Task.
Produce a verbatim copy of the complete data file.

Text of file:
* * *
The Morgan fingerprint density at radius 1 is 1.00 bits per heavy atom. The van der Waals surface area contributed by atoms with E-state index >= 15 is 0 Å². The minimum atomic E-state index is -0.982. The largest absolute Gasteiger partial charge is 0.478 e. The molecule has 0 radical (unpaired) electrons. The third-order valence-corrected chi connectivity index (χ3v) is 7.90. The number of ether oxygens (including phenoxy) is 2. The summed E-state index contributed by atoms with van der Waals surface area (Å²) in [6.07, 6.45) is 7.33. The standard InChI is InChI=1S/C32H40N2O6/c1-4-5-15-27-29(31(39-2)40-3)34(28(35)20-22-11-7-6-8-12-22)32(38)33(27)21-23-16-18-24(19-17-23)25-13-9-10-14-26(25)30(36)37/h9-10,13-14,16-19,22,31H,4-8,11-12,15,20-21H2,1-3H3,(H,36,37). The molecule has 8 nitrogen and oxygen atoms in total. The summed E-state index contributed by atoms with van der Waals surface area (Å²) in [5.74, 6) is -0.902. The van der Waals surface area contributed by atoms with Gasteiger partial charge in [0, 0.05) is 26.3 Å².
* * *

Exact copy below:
The Morgan fingerprint density at radius 1 is 1.00 bits per heavy atom. The van der Waals surface area contributed by atoms with E-state index >= 15 is 0 Å². The minimum atomic E-state index is -0.982. The largest absolute Gasteiger partial charge is 0.478 e. The molecule has 0 radical (unpaired) electrons. The third-order valence-corrected chi connectivity index (χ3v) is 7.90. The number of ether oxygens (including phenoxy) is 2. The summed E-state index contributed by atoms with van der Waals surface area (Å²) in [6.07, 6.45) is 7.33. The standard InChI is InChI=1S/C32H40N2O6/c1-4-5-15-27-29(31(39-2)40-3)34(28(35)20-22-11-7-6-8-12-22)32(38)33(27)21-23-16-18-24(19-17-23)25-13-9-10-14-26(25)30(36)37/h9-10,13-14,16-19,22,31H,4-8,11-12,15,20-21H2,1-3H3,(H,36,37). The molecule has 8 nitrogen and oxygen atoms in total. The summed E-state index contributed by atoms with van der Waals surface area (Å²) in [5.74, 6) is -0.902. The van der Waals surface area contributed by atoms with Gasteiger partial charge in [0, 0.05) is 26.3 Å².